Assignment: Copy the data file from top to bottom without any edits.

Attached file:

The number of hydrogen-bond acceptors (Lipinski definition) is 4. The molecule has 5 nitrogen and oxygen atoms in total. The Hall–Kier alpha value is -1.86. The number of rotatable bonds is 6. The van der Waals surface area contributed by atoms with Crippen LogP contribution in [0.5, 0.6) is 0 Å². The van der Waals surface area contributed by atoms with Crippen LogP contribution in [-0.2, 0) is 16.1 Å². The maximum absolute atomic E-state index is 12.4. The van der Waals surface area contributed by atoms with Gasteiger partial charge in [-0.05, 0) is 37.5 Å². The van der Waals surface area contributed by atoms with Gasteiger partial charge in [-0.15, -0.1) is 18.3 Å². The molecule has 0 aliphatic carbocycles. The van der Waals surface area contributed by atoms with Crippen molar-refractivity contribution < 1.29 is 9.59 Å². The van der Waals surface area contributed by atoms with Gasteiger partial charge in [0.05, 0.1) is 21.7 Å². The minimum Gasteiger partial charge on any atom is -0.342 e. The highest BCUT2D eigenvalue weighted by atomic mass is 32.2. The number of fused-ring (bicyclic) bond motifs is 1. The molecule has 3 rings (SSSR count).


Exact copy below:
The number of hydrogen-bond acceptors (Lipinski definition) is 4. The molecule has 5 nitrogen and oxygen atoms in total. The Hall–Kier alpha value is -1.86. The number of rotatable bonds is 6. The van der Waals surface area contributed by atoms with Crippen LogP contribution in [0.5, 0.6) is 0 Å². The van der Waals surface area contributed by atoms with Crippen LogP contribution in [-0.2, 0) is 16.1 Å². The maximum absolute atomic E-state index is 12.4. The van der Waals surface area contributed by atoms with Gasteiger partial charge in [-0.05, 0) is 37.5 Å². The van der Waals surface area contributed by atoms with Gasteiger partial charge in [-0.15, -0.1) is 18.3 Å². The molecule has 0 aliphatic carbocycles. The van der Waals surface area contributed by atoms with Crippen molar-refractivity contribution < 1.29 is 9.59 Å². The van der Waals surface area contributed by atoms with Gasteiger partial charge in [0.05, 0.1) is 21.7 Å². The minimum Gasteiger partial charge on any atom is -0.342 e. The highest BCUT2D eigenvalue weighted by atomic mass is 32.2. The number of fused-ring (bicyclic) bond motifs is 1. The molecule has 3 rings (SSSR count).